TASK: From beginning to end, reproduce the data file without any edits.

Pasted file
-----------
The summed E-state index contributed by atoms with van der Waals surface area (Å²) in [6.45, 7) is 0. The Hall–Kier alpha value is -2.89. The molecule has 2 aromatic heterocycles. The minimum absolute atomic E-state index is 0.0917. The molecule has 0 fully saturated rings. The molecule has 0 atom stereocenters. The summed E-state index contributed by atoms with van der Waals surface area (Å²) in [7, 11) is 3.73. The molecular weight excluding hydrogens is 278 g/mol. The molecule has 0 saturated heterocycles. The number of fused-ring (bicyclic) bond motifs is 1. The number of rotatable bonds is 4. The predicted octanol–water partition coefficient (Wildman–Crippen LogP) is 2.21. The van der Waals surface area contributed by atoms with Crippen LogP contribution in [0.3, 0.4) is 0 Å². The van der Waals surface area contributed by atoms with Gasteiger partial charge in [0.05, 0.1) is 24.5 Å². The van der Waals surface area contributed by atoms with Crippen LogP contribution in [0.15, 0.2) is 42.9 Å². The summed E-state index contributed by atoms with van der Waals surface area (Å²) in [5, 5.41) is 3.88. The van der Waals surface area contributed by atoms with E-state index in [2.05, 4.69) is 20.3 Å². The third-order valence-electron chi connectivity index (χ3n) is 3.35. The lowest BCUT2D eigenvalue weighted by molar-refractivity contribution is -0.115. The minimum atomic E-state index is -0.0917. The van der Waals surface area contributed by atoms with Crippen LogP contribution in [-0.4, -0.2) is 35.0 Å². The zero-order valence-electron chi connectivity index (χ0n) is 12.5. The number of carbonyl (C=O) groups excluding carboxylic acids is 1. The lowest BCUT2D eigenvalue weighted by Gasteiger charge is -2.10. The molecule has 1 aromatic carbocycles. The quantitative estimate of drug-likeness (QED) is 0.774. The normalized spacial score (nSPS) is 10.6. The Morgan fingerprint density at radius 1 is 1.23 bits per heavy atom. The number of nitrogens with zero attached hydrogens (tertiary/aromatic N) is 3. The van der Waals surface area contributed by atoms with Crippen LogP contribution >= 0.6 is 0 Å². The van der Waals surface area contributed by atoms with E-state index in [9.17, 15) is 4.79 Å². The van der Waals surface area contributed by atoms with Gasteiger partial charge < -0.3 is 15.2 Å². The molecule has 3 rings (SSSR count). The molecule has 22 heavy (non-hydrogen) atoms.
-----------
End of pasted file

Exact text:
The summed E-state index contributed by atoms with van der Waals surface area (Å²) in [6.45, 7) is 0. The Hall–Kier alpha value is -2.89. The molecule has 2 aromatic heterocycles. The minimum absolute atomic E-state index is 0.0917. The molecule has 0 fully saturated rings. The molecule has 0 atom stereocenters. The summed E-state index contributed by atoms with van der Waals surface area (Å²) in [7, 11) is 3.73. The molecular weight excluding hydrogens is 278 g/mol. The molecule has 0 saturated heterocycles. The number of fused-ring (bicyclic) bond motifs is 1. The number of rotatable bonds is 4. The predicted octanol–water partition coefficient (Wildman–Crippen LogP) is 2.21. The van der Waals surface area contributed by atoms with Crippen LogP contribution in [0.3, 0.4) is 0 Å². The van der Waals surface area contributed by atoms with Gasteiger partial charge in [0.05, 0.1) is 24.5 Å². The van der Waals surface area contributed by atoms with Crippen LogP contribution in [0.15, 0.2) is 42.9 Å². The summed E-state index contributed by atoms with van der Waals surface area (Å²) in [5, 5.41) is 3.88. The van der Waals surface area contributed by atoms with E-state index in [2.05, 4.69) is 20.3 Å². The third-order valence-electron chi connectivity index (χ3n) is 3.35. The lowest BCUT2D eigenvalue weighted by molar-refractivity contribution is -0.115. The minimum atomic E-state index is -0.0917. The van der Waals surface area contributed by atoms with Crippen LogP contribution in [-0.4, -0.2) is 35.0 Å². The zero-order valence-electron chi connectivity index (χ0n) is 12.5. The number of carbonyl (C=O) groups excluding carboxylic acids is 1. The lowest BCUT2D eigenvalue weighted by Gasteiger charge is -2.10. The molecule has 1 aromatic carbocycles. The quantitative estimate of drug-likeness (QED) is 0.774. The normalized spacial score (nSPS) is 10.6. The Morgan fingerprint density at radius 1 is 1.23 bits per heavy atom. The number of nitrogens with zero attached hydrogens (tertiary/aromatic N) is 3. The van der Waals surface area contributed by atoms with Crippen LogP contribution >= 0.6 is 0 Å². The van der Waals surface area contributed by atoms with E-state index in [9.17, 15) is 4.79 Å². The van der Waals surface area contributed by atoms with Gasteiger partial charge < -0.3 is 15.2 Å². The molecule has 3 rings (SSSR count). The molecule has 22 heavy (non-hydrogen) atoms.